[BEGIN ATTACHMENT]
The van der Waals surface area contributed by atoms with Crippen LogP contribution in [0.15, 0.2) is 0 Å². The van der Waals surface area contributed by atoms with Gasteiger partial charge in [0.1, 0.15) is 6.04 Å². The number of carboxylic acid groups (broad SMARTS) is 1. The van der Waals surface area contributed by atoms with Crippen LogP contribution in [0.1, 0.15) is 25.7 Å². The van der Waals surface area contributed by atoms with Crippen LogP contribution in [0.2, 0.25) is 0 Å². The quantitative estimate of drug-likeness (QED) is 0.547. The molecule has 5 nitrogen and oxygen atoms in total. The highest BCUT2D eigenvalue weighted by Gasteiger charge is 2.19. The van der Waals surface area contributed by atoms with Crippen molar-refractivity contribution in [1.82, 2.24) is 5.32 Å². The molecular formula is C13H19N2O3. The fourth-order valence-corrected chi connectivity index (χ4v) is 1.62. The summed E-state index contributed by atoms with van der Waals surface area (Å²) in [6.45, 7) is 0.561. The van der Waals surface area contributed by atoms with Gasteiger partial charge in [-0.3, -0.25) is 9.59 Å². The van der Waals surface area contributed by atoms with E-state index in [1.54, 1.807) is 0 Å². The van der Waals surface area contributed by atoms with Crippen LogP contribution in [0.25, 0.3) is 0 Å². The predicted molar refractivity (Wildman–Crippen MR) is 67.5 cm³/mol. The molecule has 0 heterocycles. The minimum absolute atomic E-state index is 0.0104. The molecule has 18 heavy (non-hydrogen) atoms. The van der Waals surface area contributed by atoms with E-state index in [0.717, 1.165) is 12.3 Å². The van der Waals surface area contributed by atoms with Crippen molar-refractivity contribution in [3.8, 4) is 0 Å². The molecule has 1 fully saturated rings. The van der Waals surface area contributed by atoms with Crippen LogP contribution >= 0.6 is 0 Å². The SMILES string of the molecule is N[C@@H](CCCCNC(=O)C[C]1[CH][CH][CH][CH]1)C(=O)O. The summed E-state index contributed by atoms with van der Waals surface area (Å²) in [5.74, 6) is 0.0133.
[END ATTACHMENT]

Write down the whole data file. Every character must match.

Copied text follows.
The van der Waals surface area contributed by atoms with Crippen LogP contribution in [0.15, 0.2) is 0 Å². The van der Waals surface area contributed by atoms with Gasteiger partial charge in [0.1, 0.15) is 6.04 Å². The number of carboxylic acid groups (broad SMARTS) is 1. The van der Waals surface area contributed by atoms with Crippen LogP contribution in [0.1, 0.15) is 25.7 Å². The van der Waals surface area contributed by atoms with Crippen LogP contribution in [0.2, 0.25) is 0 Å². The quantitative estimate of drug-likeness (QED) is 0.547. The molecule has 5 nitrogen and oxygen atoms in total. The highest BCUT2D eigenvalue weighted by Gasteiger charge is 2.19. The van der Waals surface area contributed by atoms with Crippen molar-refractivity contribution in [1.82, 2.24) is 5.32 Å². The molecular formula is C13H19N2O3. The fourth-order valence-corrected chi connectivity index (χ4v) is 1.62. The summed E-state index contributed by atoms with van der Waals surface area (Å²) in [6.45, 7) is 0.561. The van der Waals surface area contributed by atoms with Gasteiger partial charge in [-0.3, -0.25) is 9.59 Å². The van der Waals surface area contributed by atoms with E-state index in [1.54, 1.807) is 0 Å². The van der Waals surface area contributed by atoms with Crippen LogP contribution in [0.25, 0.3) is 0 Å². The predicted molar refractivity (Wildman–Crippen MR) is 67.5 cm³/mol. The molecule has 0 heterocycles. The minimum absolute atomic E-state index is 0.0104. The molecule has 18 heavy (non-hydrogen) atoms. The van der Waals surface area contributed by atoms with E-state index in [0.717, 1.165) is 12.3 Å². The van der Waals surface area contributed by atoms with Crippen molar-refractivity contribution in [3.8, 4) is 0 Å². The molecule has 1 fully saturated rings. The van der Waals surface area contributed by atoms with Crippen LogP contribution >= 0.6 is 0 Å². The SMILES string of the molecule is N[C@@H](CCCCNC(=O)C[C]1[CH][CH][CH][CH]1)C(=O)O. The summed E-state index contributed by atoms with van der Waals surface area (Å²) in [5.74, 6) is 0.0133.